In the last issue, I wrote about the impact of the Japan earthquake on business in Asia from the business perspective. In a 2008 fDi article, I wrote that disaster mitigation measures have rarely been attempted in most Asian countries. These include constructing earthquake and cyclone-resistant buildings and infrastructure, flood and landslide-control measures, as well as the incorporation of disaster vulnerability into land-use planning, and the introduction of regulatory measures in industrialised zones.

From a governmental perspective on crisis management, policies are drawn up to address mostly flooding and housing, with increasing co-operation between governments and non-governmental organisations (NGOs), as well as the growing role of NGOs and community volunteers. However, few sector plans are drawn up to address logistics, supply chain management and transportation issues for businesses.

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To the UN’s credit, it has established its United Nations Development Programme (UNDP). The UNDP in turn has a Crisis Prevention and Recovery Unit, which is part of its 'policy and programmes' directorate. In principle, the UNDP’s operations manager and logistics specialists provide long-term assistance to support countries’ capacity building. However, the effectiveness of this assistance is another issue, as it depends on countries’ resource commitment and implementation.

Asia's regional bodies for disaster management include the Asian Disaster Preparedness Center (ADPC) in Thailand. Its disaster management systems team focuses on strengthening institutional capacities for disaster risk management of countries of the region, mostly for flooding and safer housing. The ADPC reports that methods of implementation of disaster reduction efforts vary in Asia due to different forms of local governance and the level of accountability to the civil society.

In south-east Asia, co-operation in disaster management is institutionalised through the Association of South-East Asian Nations (Asean) Experts Group on Disaster Management, which meets every two years to discuss issues and share experiences on disaster prevention, mitigation, preparedness, response and recovery, and recommend actions that member countries can undertake.

The South Asian Association for Regional Cooperation (SAARC) is another regional body. For many years, there was no significant development on the issue of disaster management at regional level except for environmental preservation. However, there is progress. In July 2009, it set up a Natural Disaster Rapid Response Mechanism. On May 25, 2011, SAARC delegates met at an inter-governmental meeting to finalise the text of the draft SAARC Agreement on Rapid Response to Natural Disasters.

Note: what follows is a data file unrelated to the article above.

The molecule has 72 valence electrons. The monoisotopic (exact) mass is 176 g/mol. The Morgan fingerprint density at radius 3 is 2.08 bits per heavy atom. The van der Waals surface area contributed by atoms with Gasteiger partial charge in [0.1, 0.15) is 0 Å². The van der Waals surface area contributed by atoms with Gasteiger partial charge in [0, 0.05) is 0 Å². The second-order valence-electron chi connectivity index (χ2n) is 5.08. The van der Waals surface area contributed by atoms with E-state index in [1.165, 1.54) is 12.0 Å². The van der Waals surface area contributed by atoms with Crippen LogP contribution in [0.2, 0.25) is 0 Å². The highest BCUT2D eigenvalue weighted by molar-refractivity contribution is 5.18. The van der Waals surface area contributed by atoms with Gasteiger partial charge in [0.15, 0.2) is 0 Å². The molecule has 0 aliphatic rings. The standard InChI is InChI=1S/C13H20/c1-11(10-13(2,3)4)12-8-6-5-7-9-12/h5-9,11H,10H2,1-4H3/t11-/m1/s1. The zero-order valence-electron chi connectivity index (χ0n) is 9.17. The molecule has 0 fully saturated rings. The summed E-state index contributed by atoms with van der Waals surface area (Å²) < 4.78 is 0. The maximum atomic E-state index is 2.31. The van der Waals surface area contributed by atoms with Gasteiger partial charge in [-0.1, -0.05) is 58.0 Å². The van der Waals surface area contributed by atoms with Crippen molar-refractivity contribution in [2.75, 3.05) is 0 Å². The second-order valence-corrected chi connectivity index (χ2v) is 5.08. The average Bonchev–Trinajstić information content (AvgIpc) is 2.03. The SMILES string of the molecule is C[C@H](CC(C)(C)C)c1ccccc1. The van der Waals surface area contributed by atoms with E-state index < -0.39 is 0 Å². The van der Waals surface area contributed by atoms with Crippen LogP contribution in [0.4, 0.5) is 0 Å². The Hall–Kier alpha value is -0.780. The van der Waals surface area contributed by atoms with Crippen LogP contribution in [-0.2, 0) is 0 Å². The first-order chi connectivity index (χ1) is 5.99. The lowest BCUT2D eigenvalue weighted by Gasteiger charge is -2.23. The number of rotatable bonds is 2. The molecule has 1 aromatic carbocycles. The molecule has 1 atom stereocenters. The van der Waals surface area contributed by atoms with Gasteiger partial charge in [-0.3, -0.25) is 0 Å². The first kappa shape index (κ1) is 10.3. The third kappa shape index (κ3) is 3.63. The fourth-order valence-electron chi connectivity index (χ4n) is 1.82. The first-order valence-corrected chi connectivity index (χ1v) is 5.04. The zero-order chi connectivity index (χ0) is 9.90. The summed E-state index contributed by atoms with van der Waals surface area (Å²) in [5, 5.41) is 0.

Meanwhile, Cambodia has its National Committee for Disaster Management. Community volunteers are trained by the Red Cross on disaster preparedness, hygiene and sanitation, management of safe areas, early-warning systems, village flood-level recording, assessment of physical vulnerability of housing to flooding and possible remedial measures, and community organising.

In Pakistan, disaster management revolves around flood disasters with a primary focus on rescue and relief. Karachi Port Trust (KPT) is responsible for ensuring that the marine environment within KPT limits remains free from pollution. Discharge of pollutants is prohibited within the limits of the Karachi Port. The Emergency Relief Cell is mandated to deal only with post-disaster scenarios.

Indonesia has its National Coordinating Body for Disaster and IDP Management. The country is vulnerable to seismic activity, volcano fires and some flooding. Disaster management is still government-driven and more community-based initiatives are needed.

The Philippines has its National Disaster Coordinating Council. The NDCC aims to incorporate local resources such as structural engineers and professionals to local disaster-coordinating councils. In the Philippines, 5% of local government revenue is appropriated for relief, rehabilitation and reconstruction, and the NDCC has proposed a bill that will authorise local government units to use this local calamity fund for pre-disaster activities.

Vietnam has its Central Committee for Storm and Flood Control as well as growing government-NGO co-operation. The establishment of the Natural Disaster Mitigation Partnership for Central Vietnam in June 2001 provided a framework for the government, donors and NGOs to co-operate and coordinate disaster relief, rehabilitation and recovery efforts for the central provinces of Vietnam.

My 2008 conclusion remains valid: public-private partnerships will still play an important role in Asian disaster and disease-containment strategies. Relief assistance and donor support are still needed. Community volunteers are needed. The rising government-NGO co-operation and growing role of NGOs in disaster management has evolved from relief and emergency response to disaster mitigation and preparedness. Private companies can also donate both money and equipment to develop data networks to help governments and NGOs to coordinate quick responses to crises. Finally, sectoral plans should incorporate disaster management and involve private companies in logistics, supply chain management and transportation.

Lawrence Yeo is CEO of AsiaBIZ Strategy, a Singapore-based consultancy that provides Asia market research and investment/trade promotion services. E-mail: Lawrence@asiabizstrategy.com